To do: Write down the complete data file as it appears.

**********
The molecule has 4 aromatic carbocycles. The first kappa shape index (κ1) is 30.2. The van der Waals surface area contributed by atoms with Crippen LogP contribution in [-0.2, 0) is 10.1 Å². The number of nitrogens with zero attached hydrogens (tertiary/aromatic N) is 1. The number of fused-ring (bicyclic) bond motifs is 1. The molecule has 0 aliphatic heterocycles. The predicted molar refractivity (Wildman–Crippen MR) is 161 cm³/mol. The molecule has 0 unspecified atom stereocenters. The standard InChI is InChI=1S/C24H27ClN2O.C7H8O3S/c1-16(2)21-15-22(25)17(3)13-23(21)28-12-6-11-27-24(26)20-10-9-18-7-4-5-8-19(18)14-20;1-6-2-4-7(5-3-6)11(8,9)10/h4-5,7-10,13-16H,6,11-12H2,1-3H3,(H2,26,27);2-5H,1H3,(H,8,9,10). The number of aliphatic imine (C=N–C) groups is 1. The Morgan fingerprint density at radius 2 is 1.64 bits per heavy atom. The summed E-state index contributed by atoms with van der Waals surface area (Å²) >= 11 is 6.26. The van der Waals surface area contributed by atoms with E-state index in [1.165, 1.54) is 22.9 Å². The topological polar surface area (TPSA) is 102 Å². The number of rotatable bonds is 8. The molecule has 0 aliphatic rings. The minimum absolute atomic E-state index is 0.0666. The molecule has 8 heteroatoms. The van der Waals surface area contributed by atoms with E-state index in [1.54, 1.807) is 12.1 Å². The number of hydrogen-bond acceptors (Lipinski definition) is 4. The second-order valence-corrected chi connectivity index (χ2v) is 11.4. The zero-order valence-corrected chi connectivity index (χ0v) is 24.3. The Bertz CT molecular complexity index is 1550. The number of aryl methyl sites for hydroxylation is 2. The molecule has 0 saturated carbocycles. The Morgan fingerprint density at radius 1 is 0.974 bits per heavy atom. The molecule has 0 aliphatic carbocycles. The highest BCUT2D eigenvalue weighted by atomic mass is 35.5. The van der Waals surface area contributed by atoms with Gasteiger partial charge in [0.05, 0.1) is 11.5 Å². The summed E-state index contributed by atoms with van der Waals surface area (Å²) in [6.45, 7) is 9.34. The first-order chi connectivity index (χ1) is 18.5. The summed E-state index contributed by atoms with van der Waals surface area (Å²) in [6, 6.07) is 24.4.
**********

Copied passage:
The molecule has 4 aromatic carbocycles. The first kappa shape index (κ1) is 30.2. The van der Waals surface area contributed by atoms with Crippen LogP contribution in [-0.2, 0) is 10.1 Å². The number of nitrogens with zero attached hydrogens (tertiary/aromatic N) is 1. The number of fused-ring (bicyclic) bond motifs is 1. The molecule has 0 aliphatic heterocycles. The predicted molar refractivity (Wildman–Crippen MR) is 161 cm³/mol. The molecule has 0 unspecified atom stereocenters. The standard InChI is InChI=1S/C24H27ClN2O.C7H8O3S/c1-16(2)21-15-22(25)17(3)13-23(21)28-12-6-11-27-24(26)20-10-9-18-7-4-5-8-19(18)14-20;1-6-2-4-7(5-3-6)11(8,9)10/h4-5,7-10,13-16H,6,11-12H2,1-3H3,(H2,26,27);2-5H,1H3,(H,8,9,10). The number of aliphatic imine (C=N–C) groups is 1. The Morgan fingerprint density at radius 2 is 1.64 bits per heavy atom. The summed E-state index contributed by atoms with van der Waals surface area (Å²) >= 11 is 6.26. The van der Waals surface area contributed by atoms with E-state index in [1.165, 1.54) is 22.9 Å². The topological polar surface area (TPSA) is 102 Å². The number of rotatable bonds is 8. The molecule has 0 aliphatic rings. The minimum absolute atomic E-state index is 0.0666. The molecule has 8 heteroatoms. The van der Waals surface area contributed by atoms with E-state index in [1.54, 1.807) is 12.1 Å². The number of hydrogen-bond acceptors (Lipinski definition) is 4. The second-order valence-corrected chi connectivity index (χ2v) is 11.4. The zero-order valence-corrected chi connectivity index (χ0v) is 24.3. The Bertz CT molecular complexity index is 1550. The number of aryl methyl sites for hydroxylation is 2. The molecule has 0 saturated carbocycles. The Morgan fingerprint density at radius 1 is 0.974 bits per heavy atom. The molecule has 0 aliphatic carbocycles. The highest BCUT2D eigenvalue weighted by atomic mass is 35.5. The van der Waals surface area contributed by atoms with Gasteiger partial charge in [0.05, 0.1) is 11.5 Å². The summed E-state index contributed by atoms with van der Waals surface area (Å²) in [6.45, 7) is 9.34. The first-order chi connectivity index (χ1) is 18.5. The summed E-state index contributed by atoms with van der Waals surface area (Å²) in [6, 6.07) is 24.4.